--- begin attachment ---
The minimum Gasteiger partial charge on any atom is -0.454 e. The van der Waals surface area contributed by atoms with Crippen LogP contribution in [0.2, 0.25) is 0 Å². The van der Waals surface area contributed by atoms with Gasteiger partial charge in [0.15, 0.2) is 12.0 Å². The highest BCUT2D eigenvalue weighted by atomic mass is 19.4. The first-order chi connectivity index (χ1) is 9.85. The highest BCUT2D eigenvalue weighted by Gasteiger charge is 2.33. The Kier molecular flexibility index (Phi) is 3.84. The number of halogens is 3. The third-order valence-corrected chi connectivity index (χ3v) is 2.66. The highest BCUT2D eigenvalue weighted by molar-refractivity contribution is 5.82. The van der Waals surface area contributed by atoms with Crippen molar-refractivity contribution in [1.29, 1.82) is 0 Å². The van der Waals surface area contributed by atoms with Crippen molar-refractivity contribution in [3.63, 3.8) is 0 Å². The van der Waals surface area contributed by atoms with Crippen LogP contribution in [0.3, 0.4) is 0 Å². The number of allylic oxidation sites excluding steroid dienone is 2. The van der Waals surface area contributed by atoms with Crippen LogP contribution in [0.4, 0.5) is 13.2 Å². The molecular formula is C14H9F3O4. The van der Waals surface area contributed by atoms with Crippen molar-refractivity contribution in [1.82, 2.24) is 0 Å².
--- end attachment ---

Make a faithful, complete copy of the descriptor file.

The minimum Gasteiger partial charge on any atom is -0.454 e. The van der Waals surface area contributed by atoms with Crippen LogP contribution in [0.2, 0.25) is 0 Å². The van der Waals surface area contributed by atoms with Gasteiger partial charge in [0.15, 0.2) is 12.0 Å². The highest BCUT2D eigenvalue weighted by atomic mass is 19.4. The first-order chi connectivity index (χ1) is 9.85. The highest BCUT2D eigenvalue weighted by Gasteiger charge is 2.33. The Kier molecular flexibility index (Phi) is 3.84. The number of halogens is 3. The third-order valence-corrected chi connectivity index (χ3v) is 2.66. The highest BCUT2D eigenvalue weighted by molar-refractivity contribution is 5.82. The van der Waals surface area contributed by atoms with Crippen molar-refractivity contribution in [1.29, 1.82) is 0 Å². The van der Waals surface area contributed by atoms with Crippen molar-refractivity contribution in [3.63, 3.8) is 0 Å². The van der Waals surface area contributed by atoms with Crippen LogP contribution in [0.3, 0.4) is 0 Å². The number of allylic oxidation sites excluding steroid dienone is 2. The van der Waals surface area contributed by atoms with Crippen LogP contribution in [0.4, 0.5) is 13.2 Å². The molecular formula is C14H9F3O4. The van der Waals surface area contributed by atoms with Crippen molar-refractivity contribution in [1.82, 2.24) is 0 Å².